In 2013, the discovery of the Higgs boson at CERN (the European Organization for Nuclear Research) caused an international press frenzy. Magazines and newspapers published dozens of stunning images to illustrate the news of the discovery to a general audience. But there was one important problem: none of these images really displayed the Higgs boson.
This came up during the Q&A session following a public lecture given by a particle physicist I’ll call Angelica* at the National Museum of Scotland. A non-physicist member of the audience asked, “Where is the Higgs boson in this image?”
To this seemingly simple question, the physicist replied, “There is actually no Higgs boson in it, but only its footprint.”
The problem boils down to a situation that’s pervasive across science communication, which often relies on images to illustrate and represent complex scientific concepts. Images are powerful tools: they can attract people’s attention and provide intuitive truth much more easily than words can. The twisted ladder of DNA has become a symbol of the life sciences and life itself. Images of Earth from space, with its recognizable blue oceans, green continents, and swirly white clouds, represent our home planet, and have become powerful symbols for environmental stewardship. But, in seeing these as scientific, we tend to forget that these images are also social products, deliberately manipulated to convey a story or a subjective opinion—and often reflect the vision and culture of the scientific community.
A lot of invisible work goes into turning scientific data into visualizations for public consumption. Most images of a blue marble-like Earth aren’t captured by a single camera shot. They’re patchworks—mosaics fabricated by NASA from numerous photos of small parts of the Earth. If the Earth is too big for a single photograph, DNA is much too small for photographic treatment. Instead, visual artists and designers create images of the iconic double helix, selling them to multimedia companies as stock photos. The resemblance between an image and reality is actually a product of imagination. Images bound with scientific discourses and activities are not unbiased records of natural phenomena, but are instead artifacts and commodities representing—and often selling—certain ideas about nature.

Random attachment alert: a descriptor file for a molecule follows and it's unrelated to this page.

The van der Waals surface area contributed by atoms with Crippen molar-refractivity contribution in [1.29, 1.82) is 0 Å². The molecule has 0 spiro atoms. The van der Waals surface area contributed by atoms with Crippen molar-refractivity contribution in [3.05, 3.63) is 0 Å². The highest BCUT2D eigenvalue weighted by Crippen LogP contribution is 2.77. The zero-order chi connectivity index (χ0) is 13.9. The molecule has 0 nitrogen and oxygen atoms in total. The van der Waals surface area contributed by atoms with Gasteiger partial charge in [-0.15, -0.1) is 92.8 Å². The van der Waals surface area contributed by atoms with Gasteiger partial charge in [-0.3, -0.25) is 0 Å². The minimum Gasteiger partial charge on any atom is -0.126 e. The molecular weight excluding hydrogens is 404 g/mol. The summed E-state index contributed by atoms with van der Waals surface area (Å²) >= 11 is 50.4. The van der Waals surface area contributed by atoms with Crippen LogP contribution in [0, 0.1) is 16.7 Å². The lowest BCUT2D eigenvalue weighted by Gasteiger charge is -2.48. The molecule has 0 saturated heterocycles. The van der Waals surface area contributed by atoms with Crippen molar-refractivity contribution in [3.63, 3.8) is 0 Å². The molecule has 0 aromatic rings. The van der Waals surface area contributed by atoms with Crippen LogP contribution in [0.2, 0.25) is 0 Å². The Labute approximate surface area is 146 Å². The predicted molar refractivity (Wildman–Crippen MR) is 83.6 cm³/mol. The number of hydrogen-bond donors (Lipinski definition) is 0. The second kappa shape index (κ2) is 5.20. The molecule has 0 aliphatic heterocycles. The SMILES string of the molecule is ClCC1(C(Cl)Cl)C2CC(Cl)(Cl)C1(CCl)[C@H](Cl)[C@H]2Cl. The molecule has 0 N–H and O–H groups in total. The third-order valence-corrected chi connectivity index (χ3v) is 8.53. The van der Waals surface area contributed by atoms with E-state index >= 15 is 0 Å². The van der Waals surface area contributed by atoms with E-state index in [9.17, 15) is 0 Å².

In the case of the Higgs boson, while the audience expects to ‘see’ the physical form of the particle, this search is in vain. As the particle physicist points out, it is impossible to actually visualize the subatomic particles. But what do these images mean without an observable Higgs boson? How do they do the work of science communication? Why do science communicators produce such images for the public—and are these images useful inside the scientific community as well?
The Higgs Boson Is an Invisible Field
On the press preview day of the Collider exhibition in the Science Museum London, a journalist asked Peter Higgs about how he himself visualizes the Higgs boson. Higgs responded that he doesn’t visualize it at all.
That’s because the Higgs boson isn’t really a ‘thing’ in the way that a non-particle physicist might understand the term. Rather, it is a perturbation, a ripple in an energy field. In 1964, Peter Higgs proposed that fundamental particles get their mass by interacting with an ever-present energy field. To prove the existence of the Higgs field, it has to be excited to create detectable ripples. If the Higgs field is an invisible sea, the Higgs boson is a wave on the surface that requires very expensive equipment to be able to ‘see’.
It took almost fifty years and many billions of dollars to prove that this field and this mass-giving mechanism exist, because it’s extremely difficult to produce these ripples—the Higgs boson—inside the Large Hadron Collider (LHC). And once it appears, it decays immediately, so particle physicists can only record the footprint of the collision. By analyzing the decay of this footprint, the physicists were able to infer that the Higgs field exists.